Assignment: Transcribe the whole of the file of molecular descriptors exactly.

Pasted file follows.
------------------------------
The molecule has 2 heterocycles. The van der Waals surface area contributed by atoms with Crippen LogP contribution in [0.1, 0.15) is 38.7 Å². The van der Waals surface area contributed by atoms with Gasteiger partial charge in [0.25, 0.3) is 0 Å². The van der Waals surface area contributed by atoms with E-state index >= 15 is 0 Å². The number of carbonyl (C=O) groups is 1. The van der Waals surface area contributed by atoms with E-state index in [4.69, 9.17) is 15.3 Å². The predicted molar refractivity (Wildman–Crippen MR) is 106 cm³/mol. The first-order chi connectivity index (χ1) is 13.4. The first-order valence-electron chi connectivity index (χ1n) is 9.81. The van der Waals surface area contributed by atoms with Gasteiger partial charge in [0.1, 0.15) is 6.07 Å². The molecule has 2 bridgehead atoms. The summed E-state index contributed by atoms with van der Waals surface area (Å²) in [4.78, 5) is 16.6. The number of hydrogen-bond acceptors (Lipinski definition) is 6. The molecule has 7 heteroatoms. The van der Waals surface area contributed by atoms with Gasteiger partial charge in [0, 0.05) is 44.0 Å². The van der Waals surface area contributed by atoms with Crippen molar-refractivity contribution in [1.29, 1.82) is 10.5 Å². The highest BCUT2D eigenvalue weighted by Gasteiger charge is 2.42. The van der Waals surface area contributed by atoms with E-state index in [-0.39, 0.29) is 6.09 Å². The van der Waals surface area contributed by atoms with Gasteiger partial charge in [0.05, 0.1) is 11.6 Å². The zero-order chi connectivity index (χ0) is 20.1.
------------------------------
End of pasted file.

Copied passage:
The molecule has 2 heterocycles. The van der Waals surface area contributed by atoms with Crippen LogP contribution in [0.1, 0.15) is 38.7 Å². The van der Waals surface area contributed by atoms with Gasteiger partial charge in [0.25, 0.3) is 0 Å². The van der Waals surface area contributed by atoms with E-state index >= 15 is 0 Å². The number of carbonyl (C=O) groups is 1. The van der Waals surface area contributed by atoms with E-state index in [4.69, 9.17) is 15.3 Å². The predicted molar refractivity (Wildman–Crippen MR) is 106 cm³/mol. The first-order chi connectivity index (χ1) is 13.4. The first-order valence-electron chi connectivity index (χ1n) is 9.81. The van der Waals surface area contributed by atoms with Gasteiger partial charge in [0.1, 0.15) is 6.07 Å². The molecule has 2 bridgehead atoms. The summed E-state index contributed by atoms with van der Waals surface area (Å²) in [4.78, 5) is 16.6. The number of hydrogen-bond acceptors (Lipinski definition) is 6. The molecule has 7 heteroatoms. The van der Waals surface area contributed by atoms with Gasteiger partial charge in [0, 0.05) is 44.0 Å². The van der Waals surface area contributed by atoms with Crippen molar-refractivity contribution in [1.29, 1.82) is 10.5 Å². The highest BCUT2D eigenvalue weighted by Gasteiger charge is 2.42. The van der Waals surface area contributed by atoms with E-state index in [-0.39, 0.29) is 6.09 Å². The van der Waals surface area contributed by atoms with Gasteiger partial charge in [0.05, 0.1) is 11.6 Å². The zero-order chi connectivity index (χ0) is 20.1.